A Pentagon report from March, 2014 outlined how $35.3 billion per-year in cuts would fall under sequestration in 2016, and remains relevant for companies and investors

The five year plan for fiscal 2015-2019, released in February and still pending before Congress, called for $115 billion more than sequestration permits. That plan also included $35.3 billion more than allowed for fiscal 2016, if the cuts return in full force, as planned, after a two-year pause.

The Pentagon aims to spend at least ten percent more each year for the next five years than it currently does on nuclear upgrades and modernization programs.

One of the main areas that would be cut is the upgrading of aircraft throughout all branches of the military. The Pentagon is expected to cut 17 of the 343 F-35 fighters it planned to buy, in fiscal years 2016 through 2019.

Military Connection proudly serves those who serve in the Army, Navy, Air Force, Marines, Coast Guard, Guard and Reserve, Veterans and their Families. We are the go to site for Veteran Employment and information on Veteran education. Militaryconnection.com provides Veterans with and Directory of Employers, a Job Board, information on the Post-9/11 GI Bill, and a blog that offers Veterans boundless information. Be sure to visit Militaryconnection.com, the go to site.

Military Connection: Pending Defense Budget Fears: By Debbie Gregory

Military Connection: Another 1% Pay Increase Cap? By Debbie Gregory

Military payFor the second year in a row, the White House is telling Congress that the president intends to cap the military basic pay raise at 1%.

Last year, leading into the “Government Shutdown,” a hot ticket item was the capping of service members’ pay at 1%. This year, President Obama notified Congress that he again is recommending a lower than private-sector wage growth for the men and women who serve in the military. The increase was the lowest basic pay raises since the dawn of the all-volunteer-military era in 1973.

Ongoing budget constraints are being blamed for the cap. But Congress could override the 1% cap and mandate a 1.8 % pay raise for 2015. The 1.8% increase would be more in line with the anticipated rise in private-sector wages.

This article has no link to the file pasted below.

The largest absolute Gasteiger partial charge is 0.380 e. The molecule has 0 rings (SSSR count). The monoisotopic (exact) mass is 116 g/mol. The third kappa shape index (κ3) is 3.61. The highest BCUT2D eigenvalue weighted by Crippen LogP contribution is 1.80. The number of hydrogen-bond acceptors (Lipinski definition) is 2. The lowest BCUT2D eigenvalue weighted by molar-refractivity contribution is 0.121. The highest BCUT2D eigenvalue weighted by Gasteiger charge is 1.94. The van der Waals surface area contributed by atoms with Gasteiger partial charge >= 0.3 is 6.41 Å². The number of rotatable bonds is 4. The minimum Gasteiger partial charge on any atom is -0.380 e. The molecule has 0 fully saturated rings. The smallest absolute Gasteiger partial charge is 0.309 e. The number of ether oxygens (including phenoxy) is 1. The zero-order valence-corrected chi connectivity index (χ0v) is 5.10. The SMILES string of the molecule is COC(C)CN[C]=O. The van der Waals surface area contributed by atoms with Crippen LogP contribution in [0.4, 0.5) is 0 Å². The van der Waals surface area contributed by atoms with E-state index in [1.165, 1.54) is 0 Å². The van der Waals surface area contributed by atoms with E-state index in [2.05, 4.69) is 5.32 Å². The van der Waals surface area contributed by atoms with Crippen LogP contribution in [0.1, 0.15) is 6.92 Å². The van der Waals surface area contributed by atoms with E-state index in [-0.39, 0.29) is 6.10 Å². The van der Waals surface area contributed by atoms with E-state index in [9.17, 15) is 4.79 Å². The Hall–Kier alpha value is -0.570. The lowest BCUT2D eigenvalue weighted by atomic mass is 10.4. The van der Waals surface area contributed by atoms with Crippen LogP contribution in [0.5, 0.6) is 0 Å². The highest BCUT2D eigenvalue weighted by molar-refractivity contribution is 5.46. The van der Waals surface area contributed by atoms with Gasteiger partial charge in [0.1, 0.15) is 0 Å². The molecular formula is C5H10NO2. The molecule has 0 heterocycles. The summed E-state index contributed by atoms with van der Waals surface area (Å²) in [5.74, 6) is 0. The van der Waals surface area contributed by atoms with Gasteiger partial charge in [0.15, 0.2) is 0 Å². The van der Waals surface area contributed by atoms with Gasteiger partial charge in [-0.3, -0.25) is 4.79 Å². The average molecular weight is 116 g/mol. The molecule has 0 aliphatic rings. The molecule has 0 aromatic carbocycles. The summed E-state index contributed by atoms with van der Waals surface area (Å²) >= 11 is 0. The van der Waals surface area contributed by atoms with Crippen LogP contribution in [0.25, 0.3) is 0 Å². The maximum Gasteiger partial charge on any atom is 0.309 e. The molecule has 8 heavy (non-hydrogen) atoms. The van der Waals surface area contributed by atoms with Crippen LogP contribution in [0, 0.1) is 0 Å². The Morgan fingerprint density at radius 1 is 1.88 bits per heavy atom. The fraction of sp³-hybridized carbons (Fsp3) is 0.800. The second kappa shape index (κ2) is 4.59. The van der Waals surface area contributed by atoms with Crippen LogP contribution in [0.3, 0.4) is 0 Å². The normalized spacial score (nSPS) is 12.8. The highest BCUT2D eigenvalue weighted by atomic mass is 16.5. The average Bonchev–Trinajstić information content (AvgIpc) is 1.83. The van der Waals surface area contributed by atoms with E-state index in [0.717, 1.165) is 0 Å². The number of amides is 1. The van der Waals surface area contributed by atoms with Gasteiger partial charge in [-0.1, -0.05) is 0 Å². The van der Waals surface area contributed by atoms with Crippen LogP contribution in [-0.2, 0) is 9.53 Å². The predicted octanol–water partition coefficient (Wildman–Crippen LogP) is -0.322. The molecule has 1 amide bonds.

So far, members in the House have favored a 1.8 % increase, while votes in the Senate have been found to favor the 1% increase. Reaching a compromise on the competing budget bills will likely take the rest of the year.

Many Veteran advocacy groups have insisted that a lower pay increase will negatively impact future military recruiting and destroy the military’s retention efforts. Military advocates are still hopeful that they can sway Congress to support the 1.8% increase, even if it means adding $3.8 billion to the federal deficit over the next five years.

To put the issue in terms of dollars and cents for individual service members, the difference in the two pay plans would be about $195 a year for an E-3 with three years of service. For an E-7 with 10 years, it comes out to $356. For an O-5 with 12 years of service, the lower pay plan would drain about $667 in annual salary.

While the individual sums could be considered small, in the grand scheme of things, for those who have served and the families that they support, it makes a world difference… especially as a matter of principle.

Military families already go without so much. The typical service member’s wages are far lower than a civilian with similar training and experience. Military pay is supplemented by benefits in healthcare and on-base shopping. But the lower earning potential affects a military family’s ability to rent, buy or lease homes and property, and is also a blow to morale.

The majority of active duty, Guard and Reservist service members have endured multiple deployments over the past decade. The men and women still in uniform can expect more deployments, especially as our leaders consider their options regarding ISIL, and as they track the tensions between Russia and Ukraine.

Military Connection proudly serves those who serve in the Army, Navy, Air Force, Marines, Coast Guard, Guard and Reserve, Veterans and their Families. We are the go to site for Veteran Employment and information on Veteran education. Militaryconnection.com provides Veterans with and Directory of Employers, a Job Board, information on the Post-9/11 GI Bill, and a blog that offers Veterans boundless information. Be sure to visit Militaryconnection.com, the go to site.

Military Connection: Another 1% Pay Increase Cap? By Debbie Gregory